And I wanted to live inside that understanding always.

Which is more or less how I got here, into this life, writing the words you're reading. Star Wars had a lot to do with it, too, a phosphorescent javelin of story and mythmaking thrust right into my brain at an impressionable age. But it was Narnia that made me want to keep reading, to make reading into a pillar of my life, and it was reading that made me want to start writing.

How I stared at this cover as a girl. This isn't at all what Jadis looks like inside my mind (though she is exotic here, which is appropriate, since she's from a crazy non-Narnian world), and Digory is dressed right but looks all wrong, and I don't even know what's up with Polly. But any other cover for this book looks even more wrong to me. This was the box set I had, and still have, and no other shall I ever read. 

The cynical adult vision that shows me why Narnia is so appealing to a kid has no capacity to dim my experience reading the books today. When people ask me what my favorite book is, I usually say it's the Chronicles, for a variety of reasons (some of my other favorite books sound hopelessly pretentious, or are too obscure to name without having a long, embarrassing conversation; everyone's heard of this book, and usually the other person has an opinion about it; etc). I can see the seams now, and Lewis's weaknesses as a writer, but his storytelling never falters. The wit still sparkles. The land of Narnia remains glorious, and kind, and surprising. I recognize that the books are extremely problematic, even beyond being a product of their time. Nevertheless, they matter to me more than any other book is ever likely to.

Tuesday, March 14, 2017

Accents and Attachments

I take notes in my car a lot. I use the voice-to-text feature to do this so I don't kill anyone. On certain words, Siri reveals to me that I have a trace of a Southern accent, based on growing up partially in the South with two Southern parents. It doesn't sound to my ear as if I have it, especially now that some Californian cadence has started to sink in to my speech, but Siri's transliterations tell the tale.

I can't remember the recent text-to-speech example that made this so clear to me, but as an example from long, long ago, in high school I attended a youth journalism conference with kids from all 50 states. The girl from Kentucky was from the mountains (i.e. her accent was very heavy, not modulated by town living), and she picked the letter I in an organizational context. She pronounced it "ah", and the proctor, from Massachusetts, did not understand her the first, second, or third time he asked for her letter. Siri is from California, so she, too, cannot understand me sometimes.

Recently I was taking notes about some titles I'd like to get on audiobook, and Siri recorded me as saying "From Here to Maternity". I'm pretty sure this was not a quirk of my accent, but instead a mistake. An annoying one. No more or less annoying, though, than the Facebook ads about fertility clinics and kids' clothes. I get tired of what other people tell me I should want.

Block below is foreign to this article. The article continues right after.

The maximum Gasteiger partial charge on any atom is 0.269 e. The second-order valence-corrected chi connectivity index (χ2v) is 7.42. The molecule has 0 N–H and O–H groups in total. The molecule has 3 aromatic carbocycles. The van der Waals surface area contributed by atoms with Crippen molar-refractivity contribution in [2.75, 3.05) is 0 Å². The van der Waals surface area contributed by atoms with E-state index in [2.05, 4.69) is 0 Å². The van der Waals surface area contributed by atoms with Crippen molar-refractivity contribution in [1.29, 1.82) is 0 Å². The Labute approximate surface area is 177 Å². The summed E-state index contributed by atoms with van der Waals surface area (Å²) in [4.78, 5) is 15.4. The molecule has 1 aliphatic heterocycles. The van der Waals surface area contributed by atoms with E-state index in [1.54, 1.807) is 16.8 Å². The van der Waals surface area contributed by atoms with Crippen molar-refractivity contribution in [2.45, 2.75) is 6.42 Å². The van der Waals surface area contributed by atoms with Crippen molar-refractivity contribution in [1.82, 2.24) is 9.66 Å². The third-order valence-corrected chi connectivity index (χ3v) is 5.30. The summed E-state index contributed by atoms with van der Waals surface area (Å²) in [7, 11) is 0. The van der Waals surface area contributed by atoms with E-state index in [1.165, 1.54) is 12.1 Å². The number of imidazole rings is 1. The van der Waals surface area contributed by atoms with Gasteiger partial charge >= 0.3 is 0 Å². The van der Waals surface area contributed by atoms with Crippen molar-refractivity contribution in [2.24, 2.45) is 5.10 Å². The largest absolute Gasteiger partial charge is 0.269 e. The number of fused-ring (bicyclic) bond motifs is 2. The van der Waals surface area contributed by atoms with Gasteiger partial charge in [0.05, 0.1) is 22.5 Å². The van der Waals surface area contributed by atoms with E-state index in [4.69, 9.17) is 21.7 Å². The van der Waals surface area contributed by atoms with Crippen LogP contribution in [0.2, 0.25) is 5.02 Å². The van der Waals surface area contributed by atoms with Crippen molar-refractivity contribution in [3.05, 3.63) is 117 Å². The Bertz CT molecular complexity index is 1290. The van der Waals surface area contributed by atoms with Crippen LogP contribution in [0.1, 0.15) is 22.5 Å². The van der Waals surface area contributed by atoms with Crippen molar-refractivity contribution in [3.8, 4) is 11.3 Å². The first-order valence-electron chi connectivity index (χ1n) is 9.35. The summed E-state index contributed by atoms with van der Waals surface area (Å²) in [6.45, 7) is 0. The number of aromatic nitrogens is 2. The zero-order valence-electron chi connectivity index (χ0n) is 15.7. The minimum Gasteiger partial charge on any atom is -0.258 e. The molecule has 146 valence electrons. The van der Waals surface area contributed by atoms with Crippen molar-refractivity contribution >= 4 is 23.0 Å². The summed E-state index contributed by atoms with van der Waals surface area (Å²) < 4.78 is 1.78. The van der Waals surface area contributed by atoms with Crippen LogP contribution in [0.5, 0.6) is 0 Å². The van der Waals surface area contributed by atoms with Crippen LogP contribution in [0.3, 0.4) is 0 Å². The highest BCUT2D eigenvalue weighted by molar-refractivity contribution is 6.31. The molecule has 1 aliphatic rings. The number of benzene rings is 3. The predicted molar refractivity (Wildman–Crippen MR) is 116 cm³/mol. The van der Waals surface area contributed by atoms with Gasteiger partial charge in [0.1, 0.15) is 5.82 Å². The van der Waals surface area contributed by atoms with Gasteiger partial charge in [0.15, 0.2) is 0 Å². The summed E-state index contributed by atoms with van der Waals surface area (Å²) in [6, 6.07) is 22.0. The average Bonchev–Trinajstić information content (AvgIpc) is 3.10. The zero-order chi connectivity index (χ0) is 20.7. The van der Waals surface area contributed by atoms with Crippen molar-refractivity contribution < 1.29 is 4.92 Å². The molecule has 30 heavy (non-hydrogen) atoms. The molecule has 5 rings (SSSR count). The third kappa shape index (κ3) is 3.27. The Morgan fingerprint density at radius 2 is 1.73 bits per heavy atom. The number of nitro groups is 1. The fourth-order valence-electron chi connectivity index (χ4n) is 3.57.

Probably I shouldn't blame Siri. She can't even pronounce Sepulveda.


The writing has been going pretty well lately. I'm plugging at a few projects at once: something turning into a novel about Casablanca, a fragmented memoir thing about houses and spaces, and a hybrid essay I'm still dithering about. I need to hand in something for workshop in about two weeks, and I'm either going to write about fraudulence and Singin' in the Rain, or body mutability and Last Tango in Paris. I think the first one would be better for this context, but it might not be fully formed enough. The second one has been brewing for a year or so (part of it for 15 years or so), and I have enough to say about it that narrowing the scope will be the problem. So perhaps it's better to do that on my own time.

Reading has been going even better. I'm in a voracious phase, so I'm getting through an awful lot of books.

And the in-between of those two pursuits has borne some fruit in the recent past. Here's a book review I wrote of two terrific books of poetry, and watch this space for an exciting new project I'm doing with other writers. I can't tell you more than that until it comes to first fruition, and the timeline is TBD.


Have you ever dishonestly read a letter of recommendation about yourself that you weren't supposed to read? I did that this week, and I sort of died at all the nice things said about me. It was like a page and a half, closely typed, of pure praise. The past three years have been a gradual process of feeling better about myself, no longer thinking I am the literal worst and starting to think I'm maybe pretty cool (one recent morning I looked in the mirror and said "good to see you," which is, like, enormous progress from 2013), but this letter of rec was insane. Part of the reason it was difficult to read was the source: a professor I admire so much that I am shy of her and don't want to intrude on her time. Maybe I should have worried about this less over the last couple of years.

Them's the times, Fred


Last week I finished the audiobook of Station Eleven by Emily St. John Mandel. I'm going to have to be more careful about checking for "plague novel" status in books recommended to me, because I do not like plague novels, they are scary and they make me lingeringly mournful for weeks, but by the time I realize that's what it is I'm hooked and I can't quit reading. This one was beautifully a novel, fully realized and characterized and interwoven, but on the sentence level I couldn't wait for it to be over. I had a little bit of the same reaction to it that I had to Never Let Me Go, in that I didn't see what all the fuss was about; I could see the seams and had read better books in pure genre reading. But I enjoyed this one more. More ideas in it that resonated with me (Shakespeare, fame, light). The thing that's stuck with me, that I keep thinking as I peek at the news through my fingers, is the endurance in the novel. Humans endure. Maybe the species is in decline - it's possible, it's not crazy, the dinosaurs had their day and passed on, as well - but maybe not. Maybe the species will just change the nature of its influence on this biosphere. Cheery thought, I know, but the Buddha warns against attachment.

Monday, March 6, 2017

Sink, Empire, and So Shall Come New Days

Last year, my friend Kathleen recommended that I read a biography of the Mitford sisters, because the adventures of those six women in the 20th century are a truth far stranger and more interesting than fiction. I had never heard of the Mitfords. Their celebrity didn't reach the areas of mid-20th century culture I know best (music, Hollywood), and their biggest celebrity was in Britain, not the States.